China and India are currently the two most populous countries in the world. But can Facebook become the largest “country” on earth and when will it happened? We think we have the answer.
Posts Tagged ‘prediction’
There were approximately 94.9 million ccTLD (country-code top level domain) registrations in the first quarter of 2012, according to Verisign’s latest Domain Name Industry Brief. Given the average annual growth over the last four years, that number is set to exceed 100 million sometime this year.
Last week we published an article declaring that NGINX had become the second most used web server software in the world, thereby overtaking Microsoft Internet Information Server (IIS).
In that article, based on figures from Netcraft’s Web Server Survey, we looked at the data for “active sites.” NGINX had in that category pulled ahead of IIS for the first time, even though it was by a slim margin. NGINX accounted for 22,221,514 servers and IIS accounted for 22,142,114.
As we noted then, if you instead look at Netcraft’s “Market Share for Top Servers Across All Domains,” NGINX is still behind IIS. The margin is substantial but closing. We stated that NGINX might take the number two spot even in that category this year.
Now, let’s find out if that can happen and if so, when.
HDD or SSD, that is the question. Do you want the speed that the Solid-State Drive offers or the value and storage space the Hard Disk Drive can give you? That is an issue facing many computer buyers today.
Although the price of SSD has fallen quite dramatically recently there is still no doubt that you get a lot more storage space for the money you spend on an HDD. So, when will SSD be as cheap as HDD?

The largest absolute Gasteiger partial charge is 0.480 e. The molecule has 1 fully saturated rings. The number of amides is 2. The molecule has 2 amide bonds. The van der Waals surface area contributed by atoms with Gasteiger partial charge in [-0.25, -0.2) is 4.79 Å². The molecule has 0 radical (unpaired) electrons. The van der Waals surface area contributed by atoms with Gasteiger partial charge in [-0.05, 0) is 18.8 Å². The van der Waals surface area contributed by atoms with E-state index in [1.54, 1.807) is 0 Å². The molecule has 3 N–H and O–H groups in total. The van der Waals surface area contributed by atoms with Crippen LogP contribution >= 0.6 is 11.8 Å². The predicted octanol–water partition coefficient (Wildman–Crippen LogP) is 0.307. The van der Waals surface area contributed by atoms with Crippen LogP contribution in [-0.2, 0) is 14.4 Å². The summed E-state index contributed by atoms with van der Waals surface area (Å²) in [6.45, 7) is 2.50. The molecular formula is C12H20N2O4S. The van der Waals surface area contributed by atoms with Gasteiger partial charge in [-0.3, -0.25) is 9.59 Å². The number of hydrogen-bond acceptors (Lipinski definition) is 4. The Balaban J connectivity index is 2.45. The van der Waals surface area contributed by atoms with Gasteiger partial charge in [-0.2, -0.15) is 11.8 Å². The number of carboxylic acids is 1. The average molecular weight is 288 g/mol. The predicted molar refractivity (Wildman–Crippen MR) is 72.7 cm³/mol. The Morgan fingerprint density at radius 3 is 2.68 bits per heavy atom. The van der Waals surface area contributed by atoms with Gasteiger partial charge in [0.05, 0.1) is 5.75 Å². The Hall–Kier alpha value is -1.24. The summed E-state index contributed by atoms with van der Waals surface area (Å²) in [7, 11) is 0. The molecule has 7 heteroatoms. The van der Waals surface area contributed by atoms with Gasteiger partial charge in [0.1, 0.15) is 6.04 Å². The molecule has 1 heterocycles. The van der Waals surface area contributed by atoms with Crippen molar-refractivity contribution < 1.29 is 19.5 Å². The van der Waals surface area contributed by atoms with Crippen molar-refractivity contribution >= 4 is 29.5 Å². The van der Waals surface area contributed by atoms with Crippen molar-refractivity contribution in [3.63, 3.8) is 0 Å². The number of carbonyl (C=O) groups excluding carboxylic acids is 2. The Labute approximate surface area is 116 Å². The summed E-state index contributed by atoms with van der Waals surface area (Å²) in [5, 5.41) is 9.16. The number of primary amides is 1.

We took a look at how prices for HDD and SSD have developed over the last few years and here’s what we found.
The Middle East is perhaps not what many people think of as one of the hottest telecom market in the world but new numbers by Informa Telecoms & Media may change your mind.
In total, the Middle East will see over 250 million mobile phone subscriptions by the end of 2012. Iran, by far the biggest market in the Middle East for mobile phone subscriptions, will account for around 90 million by end of 2011, predicted to grow to 122 million by end of 2016.
In terms of smartphones, the UAE is predicted to have over 70% smartphone penetration by 2016, up from 47% today. Compare this with the United States, with a smartphone penetration of 40% as of September 2011.
Let’s have a look at some of the other numbers to see what else is interesting.
When you research web browser statistics and trends, one thing soon becomes clear: Google Chrome is on a tear. It’s gaining users, fast. In less than three years, it has claimed more than 20% of the global web browser market and is without a doubt one of Google’s biggest success stories so far.
And the really amazing thing is that at the current rate, Chrome will overtake both Firefox and IE within a year and become the world’s most widely used web browser.
Yes, you read that right. We’ll soon explain how we got to that conclusion. (If you’re the impatient kind, scroll down to the second chart.)
From its official launch in October 2009, it took Windows 7 only nine months to pass Vista. Now the next question is when it will catch up with Windows XP. Because, unbelievable as it may seem, Windows XP still has a massive 55% of the desktop OS market. That is more than Windows 7 and Vista combined.
To figure out when Windows 7 will overtake XP, we have made a prediction based on the average market share changes over the past six months. It will give us an idea of what will happen if things continue at their current pace.
With the release of Google Public DNS, it appears that Google is making good on their earlier call to action for making the Web faster. In conjunction with that announcement several months ago, they launched the “Speed” site at Google Code with the headline “Let’s make the Web faster.” After setting up their DNS servers, which replaces the DNS servers from my ISP, I can confirm that my web browsing is indeed much zippier than before. So much so that it’s sort of shocking that ISP’s don’t seem to do much DNS optimization on their own – then again, why would they?
At first, this got me thinking about the self-serving aspects of Google Public DNS, in addition to Google’s other speed initiatives – which include Chrome, Chrome OS, and the announcement of the SPDY protocol.